Since 2003, when activists began claiming that smoking bans immediately reduce heart attacks by as much as 47 percent, they have faced two serious credibility problems. First, based on what we know about heart disease rates in current and former smokers, such effects are wildly implausible. Second, given the large number of jurisdictions with smoking bans, it is easy to create a misleading impression by focusing on the places where heart attacks happen to fall.
Judging from the first nationwide study of the question, reported in the November Journal of Policy Analysis and Management, that is exactly what ban boosters have done. "In contrast with smaller regional studies," write RAND Corporation researcher Kanaka Shetty and three co-authors, "we find that smoking bans are not associated with statistically significant short-term declines in mortality or hospital admissions for myocardial infarction or other diseases." In fact, "An analysis simulating smaller studies using subsamples reveals that large short-term increases in myocardial infarction incidence following a smoking ban are as common as the large decreases reported in the published literature."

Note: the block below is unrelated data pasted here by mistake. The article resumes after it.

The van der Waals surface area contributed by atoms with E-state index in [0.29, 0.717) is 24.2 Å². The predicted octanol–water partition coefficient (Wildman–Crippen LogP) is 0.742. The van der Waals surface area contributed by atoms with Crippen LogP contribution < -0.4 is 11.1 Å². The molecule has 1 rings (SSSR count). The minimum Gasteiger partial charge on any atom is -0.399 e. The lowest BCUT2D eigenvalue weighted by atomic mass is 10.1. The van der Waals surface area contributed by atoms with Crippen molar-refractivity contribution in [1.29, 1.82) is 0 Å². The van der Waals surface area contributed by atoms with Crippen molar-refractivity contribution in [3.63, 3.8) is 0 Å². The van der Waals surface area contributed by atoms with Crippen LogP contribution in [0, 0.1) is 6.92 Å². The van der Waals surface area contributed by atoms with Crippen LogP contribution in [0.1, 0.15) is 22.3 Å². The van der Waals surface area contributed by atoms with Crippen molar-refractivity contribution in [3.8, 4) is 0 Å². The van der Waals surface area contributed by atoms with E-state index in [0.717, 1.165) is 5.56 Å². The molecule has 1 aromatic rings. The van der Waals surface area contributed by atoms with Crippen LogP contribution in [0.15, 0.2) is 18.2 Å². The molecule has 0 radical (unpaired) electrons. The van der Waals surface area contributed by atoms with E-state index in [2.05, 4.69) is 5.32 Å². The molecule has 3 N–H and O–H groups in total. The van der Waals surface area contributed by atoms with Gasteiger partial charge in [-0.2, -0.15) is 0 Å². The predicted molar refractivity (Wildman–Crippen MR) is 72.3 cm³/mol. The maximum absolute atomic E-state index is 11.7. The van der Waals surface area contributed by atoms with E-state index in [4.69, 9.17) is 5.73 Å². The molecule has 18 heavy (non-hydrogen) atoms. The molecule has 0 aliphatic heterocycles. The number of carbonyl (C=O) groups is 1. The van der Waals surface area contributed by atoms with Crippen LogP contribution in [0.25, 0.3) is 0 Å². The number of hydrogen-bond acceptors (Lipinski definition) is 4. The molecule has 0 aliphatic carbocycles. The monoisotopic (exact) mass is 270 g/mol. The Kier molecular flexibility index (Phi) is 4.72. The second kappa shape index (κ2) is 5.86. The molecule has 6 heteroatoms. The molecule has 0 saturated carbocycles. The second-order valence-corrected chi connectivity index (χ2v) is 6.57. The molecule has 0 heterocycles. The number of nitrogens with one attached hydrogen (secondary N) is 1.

In other words, although heart attacks do decline in some places with smoking bans, there are just as many places where they rise. On average, the difference between jurisdictions with smoking bans and jurisdictions without smoking bans is essentially zero.
So how could a 2009 report from the Institute of Medicine find "consistent" support for a link between smoking bans and short-term reductions in heart attacks? Shetty et al. suggest that publication bias accounts for the illusory association cited in the report: Data indicating decreases in heart attacks were apt to be reported, while data indicating increases were ignored, even though the two patterns were equally common. For reasons that are unclear, the 2009 report's authors did not consider Shetty et al.'s study, which was available at the time as a working paper from the National Bureau of Economic Research.
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